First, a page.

Education resource sent to West Midlands schools to teach about Sikh contribution to Britain

The statue got the blessing today of Wolverhampton City Council Credit: Wolverhampton City Council

An education resource about the frontier battle of Saragarhi is being sent free to teachers in the West Midlands to ensure the historic contribution made by Sikhs fighting for Britain is taught in classrooms.

It comes ahead of a statue and memorial plaque that will be built to pay tribute to the bravery of the 21 soldiers of the 36th Sikh Regiment who lost their lives in the Battle of Saragarhi.

It will be built on land in Wednesfield, which has today be transferred from the council to the Guru Nanak Sikh Gurdwara These three sketches show how the artwork may look when cast in bronze.

How the statue may look Credit: Wolverhampton City Council
How the statue may look from a different angle
A third perspective on the statue Credit: Wolverhampton City Council

What will the resource include?

The school resource, containing films and lesson plans and is designed for use in classes on history, citizenship and religious education.

It focuses on the frontier battle of Saragarhi to educate Key Stage 3 and 4 level children about Sikhs and Sikhism.

 The school resource has been created by writer and filmmaker Capt.Jay Singh-Sohal, he said: “Throughout our work over the past decade we have found parents frustrated that the Sikh contribution is not taught in schools.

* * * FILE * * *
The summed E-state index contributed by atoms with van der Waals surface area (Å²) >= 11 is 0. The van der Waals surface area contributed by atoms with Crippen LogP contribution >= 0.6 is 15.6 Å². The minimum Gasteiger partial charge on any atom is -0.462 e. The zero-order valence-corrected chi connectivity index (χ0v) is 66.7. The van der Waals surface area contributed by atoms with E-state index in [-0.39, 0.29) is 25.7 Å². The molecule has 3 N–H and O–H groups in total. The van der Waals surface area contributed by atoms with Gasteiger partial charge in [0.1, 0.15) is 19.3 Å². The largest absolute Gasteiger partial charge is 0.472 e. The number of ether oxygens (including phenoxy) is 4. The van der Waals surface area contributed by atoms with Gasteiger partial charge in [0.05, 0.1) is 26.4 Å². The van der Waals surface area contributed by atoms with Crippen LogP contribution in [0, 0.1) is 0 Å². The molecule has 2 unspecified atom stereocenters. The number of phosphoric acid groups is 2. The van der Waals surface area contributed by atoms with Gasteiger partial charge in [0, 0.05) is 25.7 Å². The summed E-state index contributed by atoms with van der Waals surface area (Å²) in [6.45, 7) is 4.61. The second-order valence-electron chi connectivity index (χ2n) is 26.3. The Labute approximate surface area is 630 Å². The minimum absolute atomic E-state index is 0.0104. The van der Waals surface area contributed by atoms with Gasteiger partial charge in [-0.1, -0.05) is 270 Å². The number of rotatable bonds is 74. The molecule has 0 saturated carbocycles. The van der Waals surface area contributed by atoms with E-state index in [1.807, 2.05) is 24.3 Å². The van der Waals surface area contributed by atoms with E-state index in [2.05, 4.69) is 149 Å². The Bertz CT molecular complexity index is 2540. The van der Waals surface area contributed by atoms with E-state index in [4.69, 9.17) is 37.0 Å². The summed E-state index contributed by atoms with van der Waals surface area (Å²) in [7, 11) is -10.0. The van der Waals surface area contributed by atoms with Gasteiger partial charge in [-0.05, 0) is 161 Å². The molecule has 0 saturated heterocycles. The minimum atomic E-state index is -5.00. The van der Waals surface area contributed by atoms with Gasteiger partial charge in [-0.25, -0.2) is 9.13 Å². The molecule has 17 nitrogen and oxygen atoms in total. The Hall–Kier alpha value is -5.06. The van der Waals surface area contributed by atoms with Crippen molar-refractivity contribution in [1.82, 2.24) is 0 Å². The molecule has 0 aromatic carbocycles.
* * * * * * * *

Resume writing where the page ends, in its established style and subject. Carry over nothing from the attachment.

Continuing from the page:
"Teachers with an interest in this field are unable to find relevant authoritative resources to include these subjects in their lessons.

"I felt it therefore necessary to create this education pack, utilising our research and productions into Saragarhi, so that pupils can get a better understanding of our shared heritage. 

"My hope is that more teachers will use the resource and visit the new memorial in Wolverhampton to discover more about the Sikh faith and contribution to Britain.”

 What was the Battle of Saragarhi? 

The battle is remembered for the extraordinary acts of courage shown by Sikh soldiers.

On 12 September 1897 they were defending the Saragarhi outpost in then British India against the Afghan army.

Although they were massively outnumbered, they refused to surrender and carried on fighting until the bitter end.

They were awarded the Indian Order of Merit after their deaths.

The plaque which will accompany the monument is in the shape of the mountain range where the battle took place.

In 2018 the first ever full-sized statue of a Sikh soldier to be built in the UK was unveiled in Smethwick.

The 'Lions of the Great War' monument was designed to honour the service men and women from South Asia, who fought in both world wars.

Sculpture Luke Perry created this statue, and designed the one due to be built in Wednesfield.